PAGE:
BAFTA predictions: Are we underestimating ‘Carol’?

Carol” is the first film since the expansion of the Best Picture field in 2009 to reap six Oscar nominations but be snubbed for the top prize. Compare that to its strong showing across the pond at BAFTA, where it is tied with “Bridge of Spies” with a leading nine nominations apiece. Each is nominated for Best Picture in a field of just five films.

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Currently, “Carol” is not predicted to win any of its six Oscar races: Cate Blanchett ranks 3rd for Best Actress, Rooney Mara is 2nd in Best Supporting Actress, Phyllis Nagy’s script is 2nd in Best Adapted Screenplay, Edward Lachman is 4th for Best Cinematography, Sandy Powell’s costumes are ranked 2nd behind her costumes for “Cinderella,” and Carter Burwell’s music is 2nd in Best Original Score.

“Carol” contends in all of these categories save Score at BAFTA as well as Best Picture, Best Director (Todd Haynes), Best Production Design and Best Makeup & Hairstyling. And it leads in two of these nine races: Best Supporting Actress and Costume Design. 

With Alicia Vikander being bumped up to Best Actress by BAFTA for her performance in “The Danish Girl,” Mara is out front in supporting. Among her rival nominees is Vikander for “Ex Machina.” And Powell sees her Oscar-contending costume designs flipped at BAFTA, with “Carol” ranking above “Cinderella.” 

The last film to do markedly better at the BAFTAs than the Oscars was “Tinker Tailor Soldier Spy” in 2011. While it went 0 for three at the Oscars, it won two of its 11 BAFTA bids (Best Adapted Screenplay and Best British Film). Like “Carol,” it is a subtle film, focused on the interior spaces of its characters more than its plot and both are especially impressive in their crafts, a point driven home by their strength scoring nominations below-the-line.

In 2011, “The Artist” was sweeping through all of the awards virtually unchallenged, leaving very little room for Tomas Alfredson and his film to maneuver in the Best Picture and Best Director fields. But this year we have yet to see a consensus form in either of the top two races.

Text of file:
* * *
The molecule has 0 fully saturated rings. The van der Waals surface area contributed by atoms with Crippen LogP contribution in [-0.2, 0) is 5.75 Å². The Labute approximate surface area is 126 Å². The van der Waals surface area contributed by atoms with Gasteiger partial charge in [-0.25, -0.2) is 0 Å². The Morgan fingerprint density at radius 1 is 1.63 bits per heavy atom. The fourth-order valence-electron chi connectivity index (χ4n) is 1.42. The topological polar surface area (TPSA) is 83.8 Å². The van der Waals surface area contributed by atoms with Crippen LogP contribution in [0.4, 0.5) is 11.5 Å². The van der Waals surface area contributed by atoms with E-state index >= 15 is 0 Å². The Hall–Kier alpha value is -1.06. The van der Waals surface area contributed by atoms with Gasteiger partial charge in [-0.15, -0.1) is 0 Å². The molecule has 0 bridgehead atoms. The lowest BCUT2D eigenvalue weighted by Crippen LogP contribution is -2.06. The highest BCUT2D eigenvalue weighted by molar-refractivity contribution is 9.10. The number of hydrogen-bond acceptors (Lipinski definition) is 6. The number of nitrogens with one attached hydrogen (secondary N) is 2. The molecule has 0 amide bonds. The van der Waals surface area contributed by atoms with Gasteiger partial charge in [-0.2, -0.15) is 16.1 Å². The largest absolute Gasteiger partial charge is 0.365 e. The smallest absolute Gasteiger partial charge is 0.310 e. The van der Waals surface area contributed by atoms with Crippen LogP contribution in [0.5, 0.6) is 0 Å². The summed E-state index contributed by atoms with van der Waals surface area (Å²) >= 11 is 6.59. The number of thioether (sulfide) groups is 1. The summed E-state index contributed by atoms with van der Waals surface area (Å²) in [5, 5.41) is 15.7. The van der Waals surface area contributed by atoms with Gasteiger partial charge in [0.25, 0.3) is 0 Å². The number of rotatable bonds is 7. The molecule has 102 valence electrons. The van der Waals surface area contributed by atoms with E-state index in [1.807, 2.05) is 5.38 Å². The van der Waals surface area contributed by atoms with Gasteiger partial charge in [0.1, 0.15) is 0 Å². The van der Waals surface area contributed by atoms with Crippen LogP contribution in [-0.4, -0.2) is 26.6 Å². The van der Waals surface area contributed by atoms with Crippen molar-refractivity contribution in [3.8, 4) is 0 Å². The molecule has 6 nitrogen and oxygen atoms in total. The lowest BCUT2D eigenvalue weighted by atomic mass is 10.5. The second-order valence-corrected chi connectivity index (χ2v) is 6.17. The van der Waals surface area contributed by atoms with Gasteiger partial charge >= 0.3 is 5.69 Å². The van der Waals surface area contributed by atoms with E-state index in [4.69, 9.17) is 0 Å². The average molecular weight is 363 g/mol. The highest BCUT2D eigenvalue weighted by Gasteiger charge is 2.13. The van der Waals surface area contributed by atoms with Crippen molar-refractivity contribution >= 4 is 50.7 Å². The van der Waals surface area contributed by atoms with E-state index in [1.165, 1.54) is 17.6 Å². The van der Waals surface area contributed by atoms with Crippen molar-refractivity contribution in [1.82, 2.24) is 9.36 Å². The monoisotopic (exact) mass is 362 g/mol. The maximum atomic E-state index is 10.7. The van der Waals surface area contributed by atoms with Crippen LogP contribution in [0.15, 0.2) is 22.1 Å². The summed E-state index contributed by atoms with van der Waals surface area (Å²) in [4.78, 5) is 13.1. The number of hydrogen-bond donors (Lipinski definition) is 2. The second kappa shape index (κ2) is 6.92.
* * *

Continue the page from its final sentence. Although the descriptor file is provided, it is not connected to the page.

Of the five directors nominated at BAFTA, only two compete at the Oscars: Adam McKay (“The Big Short”) and Alejandro Gonzalez Inarritu (“The Revenant”). In any other year, that would solidify their standing at BAFTA. Both were also in contention for the DGA award as was rival BAFTA nominee Ridley Scott (“The Martian”). However, Scott’s film isn’t nominated for Best Picture at BAFTA.

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Oscar frontrunner George Miller saw his film — “Mad Max: Fury Road” — snubbed above the line at BAFTA, reaping nominations in seven technical and creative categories. And while DGA and Oscar contender Tom McCarthy was shut out of the BAFTA race for Best Director, his film did make it into the final five here. Rounding out the Best Director race at BAFTA is Steven Spielberg (“Bridge of Spies”) whose film also contends for Best Picture. 

And while Haynes and his film are only ranked third in their respective races, there is precedent for non-Oscar nominees to win here. Baz Luhrmann won Best Director in 1997 for “Romeo + Juliet” (1997) while “The Commitments” won Best Picture in 1991. 

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Photo: “Carol” (The Weinstein Company)

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